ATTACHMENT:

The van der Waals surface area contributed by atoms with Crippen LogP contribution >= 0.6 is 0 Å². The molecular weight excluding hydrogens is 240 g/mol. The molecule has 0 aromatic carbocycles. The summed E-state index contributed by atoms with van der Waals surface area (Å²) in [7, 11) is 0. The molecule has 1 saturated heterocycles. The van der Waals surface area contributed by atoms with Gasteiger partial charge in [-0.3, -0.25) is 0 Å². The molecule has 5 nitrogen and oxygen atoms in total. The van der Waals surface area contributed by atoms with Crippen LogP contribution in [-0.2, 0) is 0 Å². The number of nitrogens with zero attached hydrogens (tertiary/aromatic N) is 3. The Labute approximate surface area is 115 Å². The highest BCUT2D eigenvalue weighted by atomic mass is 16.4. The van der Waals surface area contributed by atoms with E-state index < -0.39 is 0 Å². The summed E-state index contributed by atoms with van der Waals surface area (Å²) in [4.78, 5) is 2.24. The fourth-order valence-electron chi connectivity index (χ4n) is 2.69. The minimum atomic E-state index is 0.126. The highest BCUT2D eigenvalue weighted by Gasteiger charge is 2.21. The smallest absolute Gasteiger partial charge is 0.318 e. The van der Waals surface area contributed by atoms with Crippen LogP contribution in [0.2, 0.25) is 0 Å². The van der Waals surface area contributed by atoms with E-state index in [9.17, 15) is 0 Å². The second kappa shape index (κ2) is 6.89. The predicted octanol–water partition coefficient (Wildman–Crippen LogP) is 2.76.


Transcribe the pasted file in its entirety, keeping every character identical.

The van der Waals surface area contributed by atoms with Crippen LogP contribution >= 0.6 is 0 Å². The molecular weight excluding hydrogens is 240 g/mol. The molecule has 0 aromatic carbocycles. The summed E-state index contributed by atoms with van der Waals surface area (Å²) in [7, 11) is 0. The molecule has 1 saturated heterocycles. The van der Waals surface area contributed by atoms with Gasteiger partial charge in [-0.3, -0.25) is 0 Å². The molecule has 5 nitrogen and oxygen atoms in total. The van der Waals surface area contributed by atoms with Crippen LogP contribution in [-0.2, 0) is 0 Å². The number of nitrogens with zero attached hydrogens (tertiary/aromatic N) is 3. The Labute approximate surface area is 115 Å². The highest BCUT2D eigenvalue weighted by atomic mass is 16.4. The van der Waals surface area contributed by atoms with E-state index < -0.39 is 0 Å². The summed E-state index contributed by atoms with van der Waals surface area (Å²) in [4.78, 5) is 2.24. The fourth-order valence-electron chi connectivity index (χ4n) is 2.69. The minimum atomic E-state index is 0.126. The highest BCUT2D eigenvalue weighted by Gasteiger charge is 2.21. The smallest absolute Gasteiger partial charge is 0.318 e. The van der Waals surface area contributed by atoms with Crippen LogP contribution in [0.2, 0.25) is 0 Å². The van der Waals surface area contributed by atoms with E-state index in [9.17, 15) is 0 Å². The second kappa shape index (κ2) is 6.89. The predicted octanol–water partition coefficient (Wildman–Crippen LogP) is 2.76.